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Response to Review of JISC Historical Texts

I would like to thank Judith for her comprehensive review of the Historical Texts service. Historical Texts was launched in June 2014, and we are developing the service based on the feedback of our users.

In the example search that Judith uses she makes the choice of searching for a place name. This can mean that sometimes the words searched for are not found in the full text, just the descriptive data about the book (for example printed in Abingdon). Once within a book you can see the hits found in context (you just open up the search pane in the book viewer). We do have plans to enhance the service to show hits in context on the results page in the next year.

Judith rightly points out the poor OCR evident in the ECCO books. This OCR is exactly the same text that underpins the commercial ECCO package from Cengage – the main difference is we actually display the text to the user, where Cengage hide it away. Judith as her example uses a title page, which tend to have worse OCR due to the range and size of fonts, but overall the OCR is around 89 per cent accurate. The main function of the fuzzy search we offer is to help users find words when the OCR defeats them (by default the fuzzy search looks for up to two incorrect characters in a word). We are in close communication with the Emop team in Texas, and hope their project will provide improved OCR in the future.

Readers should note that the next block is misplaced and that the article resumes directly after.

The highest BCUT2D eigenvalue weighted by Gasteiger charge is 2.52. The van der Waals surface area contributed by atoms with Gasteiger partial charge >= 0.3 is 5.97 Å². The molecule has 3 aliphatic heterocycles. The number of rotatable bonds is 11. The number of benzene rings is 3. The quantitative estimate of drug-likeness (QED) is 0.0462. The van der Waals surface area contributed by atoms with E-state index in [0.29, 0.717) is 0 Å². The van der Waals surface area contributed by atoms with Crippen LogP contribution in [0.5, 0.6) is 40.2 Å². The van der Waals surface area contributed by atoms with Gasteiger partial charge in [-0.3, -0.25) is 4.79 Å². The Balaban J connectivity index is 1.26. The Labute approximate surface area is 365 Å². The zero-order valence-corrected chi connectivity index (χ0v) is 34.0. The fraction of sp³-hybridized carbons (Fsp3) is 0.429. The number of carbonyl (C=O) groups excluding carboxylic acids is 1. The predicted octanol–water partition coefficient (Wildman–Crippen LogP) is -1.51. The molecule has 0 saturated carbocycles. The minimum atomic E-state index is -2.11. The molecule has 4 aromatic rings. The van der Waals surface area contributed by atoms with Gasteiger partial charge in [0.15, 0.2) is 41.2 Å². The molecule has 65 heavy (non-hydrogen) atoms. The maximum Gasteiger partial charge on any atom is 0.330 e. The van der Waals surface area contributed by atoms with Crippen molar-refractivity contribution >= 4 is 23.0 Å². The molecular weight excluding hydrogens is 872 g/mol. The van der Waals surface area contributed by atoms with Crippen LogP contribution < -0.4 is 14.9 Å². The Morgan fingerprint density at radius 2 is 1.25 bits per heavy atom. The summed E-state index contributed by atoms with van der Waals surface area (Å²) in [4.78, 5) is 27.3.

Judith asks ‘What could improve the site further would be an even greater focus on user journeys. How do users navigate the site? What are their expectations? What kinds of searches do they want to do? How does the current interface encourage or prevent users getting to where they need to be? How can users be made more aware of the nature of the resources they are using?’

These are all questions we asked our users during the creation of this website – we presented our user group with wireframes for them to comment on, and as development proceeded regularly asked them to test aspects of the interface and feedback on changes. This is a process we continue with our Advisory Board, and whilst we may not have everything right first time, it helps give us a good place to aim for.